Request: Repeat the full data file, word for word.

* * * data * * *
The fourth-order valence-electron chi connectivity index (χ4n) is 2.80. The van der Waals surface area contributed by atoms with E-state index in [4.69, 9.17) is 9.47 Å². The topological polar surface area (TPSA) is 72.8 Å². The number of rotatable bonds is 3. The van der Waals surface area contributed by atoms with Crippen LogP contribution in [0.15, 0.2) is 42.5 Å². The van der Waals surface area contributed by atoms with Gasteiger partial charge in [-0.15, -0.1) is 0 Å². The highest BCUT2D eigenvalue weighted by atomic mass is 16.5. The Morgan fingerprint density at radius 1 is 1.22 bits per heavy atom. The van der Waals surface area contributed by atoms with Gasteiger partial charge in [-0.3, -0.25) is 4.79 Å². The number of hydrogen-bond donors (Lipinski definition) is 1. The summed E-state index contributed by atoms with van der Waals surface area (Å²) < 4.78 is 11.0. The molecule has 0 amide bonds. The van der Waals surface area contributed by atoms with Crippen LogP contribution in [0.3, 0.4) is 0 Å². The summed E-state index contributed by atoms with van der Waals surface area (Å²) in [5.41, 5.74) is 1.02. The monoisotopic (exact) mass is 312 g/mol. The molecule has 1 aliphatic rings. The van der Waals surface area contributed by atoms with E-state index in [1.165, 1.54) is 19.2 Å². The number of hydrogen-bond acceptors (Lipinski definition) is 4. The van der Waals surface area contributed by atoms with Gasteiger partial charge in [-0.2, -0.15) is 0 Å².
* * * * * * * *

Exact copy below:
The fourth-order valence-electron chi connectivity index (χ4n) is 2.80. The van der Waals surface area contributed by atoms with E-state index in [4.69, 9.17) is 9.47 Å². The topological polar surface area (TPSA) is 72.8 Å². The number of rotatable bonds is 3. The van der Waals surface area contributed by atoms with Crippen LogP contribution in [0.15, 0.2) is 42.5 Å². The van der Waals surface area contributed by atoms with Gasteiger partial charge in [-0.15, -0.1) is 0 Å². The highest BCUT2D eigenvalue weighted by atomic mass is 16.5. The Morgan fingerprint density at radius 1 is 1.22 bits per heavy atom. The van der Waals surface area contributed by atoms with Gasteiger partial charge in [-0.3, -0.25) is 4.79 Å². The number of hydrogen-bond donors (Lipinski definition) is 1. The summed E-state index contributed by atoms with van der Waals surface area (Å²) < 4.78 is 11.0. The molecule has 0 amide bonds. The van der Waals surface area contributed by atoms with Crippen LogP contribution in [0.3, 0.4) is 0 Å². The summed E-state index contributed by atoms with van der Waals surface area (Å²) in [5.41, 5.74) is 1.02. The monoisotopic (exact) mass is 312 g/mol. The molecule has 1 aliphatic rings. The van der Waals surface area contributed by atoms with E-state index in [1.165, 1.54) is 19.2 Å². The number of hydrogen-bond acceptors (Lipinski definition) is 4. The van der Waals surface area contributed by atoms with Gasteiger partial charge in [-0.2, -0.15) is 0 Å².